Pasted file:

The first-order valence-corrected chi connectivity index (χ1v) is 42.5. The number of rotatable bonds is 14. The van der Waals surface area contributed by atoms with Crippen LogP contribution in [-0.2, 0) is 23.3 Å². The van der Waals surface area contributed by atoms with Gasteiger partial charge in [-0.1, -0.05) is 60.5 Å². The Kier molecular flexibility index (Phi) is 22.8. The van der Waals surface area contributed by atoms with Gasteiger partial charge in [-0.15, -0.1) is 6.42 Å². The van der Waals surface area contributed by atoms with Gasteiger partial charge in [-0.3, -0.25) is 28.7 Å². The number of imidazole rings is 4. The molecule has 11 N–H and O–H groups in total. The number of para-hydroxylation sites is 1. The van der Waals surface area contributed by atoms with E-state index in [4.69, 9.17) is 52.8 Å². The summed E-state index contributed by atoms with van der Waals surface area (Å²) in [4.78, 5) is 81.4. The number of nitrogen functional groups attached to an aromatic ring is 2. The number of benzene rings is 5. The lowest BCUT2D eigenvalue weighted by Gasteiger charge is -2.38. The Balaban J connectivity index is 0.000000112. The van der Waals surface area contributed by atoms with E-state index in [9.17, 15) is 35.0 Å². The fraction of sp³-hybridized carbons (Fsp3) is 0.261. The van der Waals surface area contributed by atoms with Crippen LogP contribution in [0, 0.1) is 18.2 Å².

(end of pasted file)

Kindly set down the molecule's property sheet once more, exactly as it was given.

The first-order valence-corrected chi connectivity index (χ1v) is 42.5. The number of rotatable bonds is 14. The van der Waals surface area contributed by atoms with Crippen LogP contribution in [-0.2, 0) is 23.3 Å². The van der Waals surface area contributed by atoms with Gasteiger partial charge in [-0.1, -0.05) is 60.5 Å². The Kier molecular flexibility index (Phi) is 22.8. The van der Waals surface area contributed by atoms with Gasteiger partial charge in [-0.15, -0.1) is 6.42 Å². The van der Waals surface area contributed by atoms with Gasteiger partial charge in [-0.3, -0.25) is 28.7 Å². The number of imidazole rings is 4. The molecule has 11 N–H and O–H groups in total. The number of para-hydroxylation sites is 1. The van der Waals surface area contributed by atoms with E-state index in [4.69, 9.17) is 52.8 Å². The summed E-state index contributed by atoms with van der Waals surface area (Å²) in [4.78, 5) is 81.4. The number of nitrogen functional groups attached to an aromatic ring is 2. The number of benzene rings is 5. The lowest BCUT2D eigenvalue weighted by Gasteiger charge is -2.38. The Balaban J connectivity index is 0.000000112. The van der Waals surface area contributed by atoms with E-state index in [9.17, 15) is 35.0 Å². The fraction of sp³-hybridized carbons (Fsp3) is 0.261. The van der Waals surface area contributed by atoms with Crippen LogP contribution in [0, 0.1) is 18.2 Å².